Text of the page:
Seriously, is there some *simple* example showing pain points in Java and correspondingly a better COP equivalent example. Like one of the other posters in this forum, I didn't get AOP for a while, and so am interested to get the main point of COP so I don't miss the boat if there is in fact a point to it. I don't feel like I have any pain points with Java/Spring/AOP/DI at the moment (don't want to turn this into a Spring post!). I also read a fair bit of the material on the linked site but ended up just imagining what some equivalent might be in Java. With DI, there was the MovieFinder example, which I believe Martin Fowler may have contributed -- which leads to easier wiring up of code, unit testing, etc. With AOP, there was logging, security, transactions, which centralises a concern into a small number of classes. What's the elevator pitch benefits of COP?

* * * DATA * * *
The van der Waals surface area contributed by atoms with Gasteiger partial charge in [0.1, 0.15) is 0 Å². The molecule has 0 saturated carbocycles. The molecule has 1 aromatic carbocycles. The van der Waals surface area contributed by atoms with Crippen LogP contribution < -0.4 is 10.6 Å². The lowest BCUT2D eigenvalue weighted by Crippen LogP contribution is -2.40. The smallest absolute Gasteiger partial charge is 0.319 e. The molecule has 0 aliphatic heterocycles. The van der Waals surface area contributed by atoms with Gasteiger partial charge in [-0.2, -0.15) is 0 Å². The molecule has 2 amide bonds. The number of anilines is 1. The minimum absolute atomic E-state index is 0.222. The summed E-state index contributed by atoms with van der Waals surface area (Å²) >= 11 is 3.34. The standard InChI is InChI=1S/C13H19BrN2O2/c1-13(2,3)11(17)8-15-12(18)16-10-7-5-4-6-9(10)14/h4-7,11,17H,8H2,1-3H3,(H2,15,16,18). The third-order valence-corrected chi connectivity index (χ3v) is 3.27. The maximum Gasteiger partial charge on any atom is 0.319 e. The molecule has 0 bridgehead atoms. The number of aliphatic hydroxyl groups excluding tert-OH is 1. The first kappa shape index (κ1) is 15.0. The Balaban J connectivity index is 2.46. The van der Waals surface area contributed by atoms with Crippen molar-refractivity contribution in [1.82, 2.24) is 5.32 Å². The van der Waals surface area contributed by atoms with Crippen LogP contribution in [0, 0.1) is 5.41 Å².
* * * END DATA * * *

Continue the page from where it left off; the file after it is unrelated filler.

14. Is there any relationship between this version of concept-oriented programming and the version described in this -99 article: http://www.ddj.com/184410968?
  15. Serializable proxies[ Go to top ]

    Is CoP more than a mechanism of serializable proxies?
  16. Re: Serializable proxies[ Go to top ]

    Is CoP more than a mechanism of serializable proxies?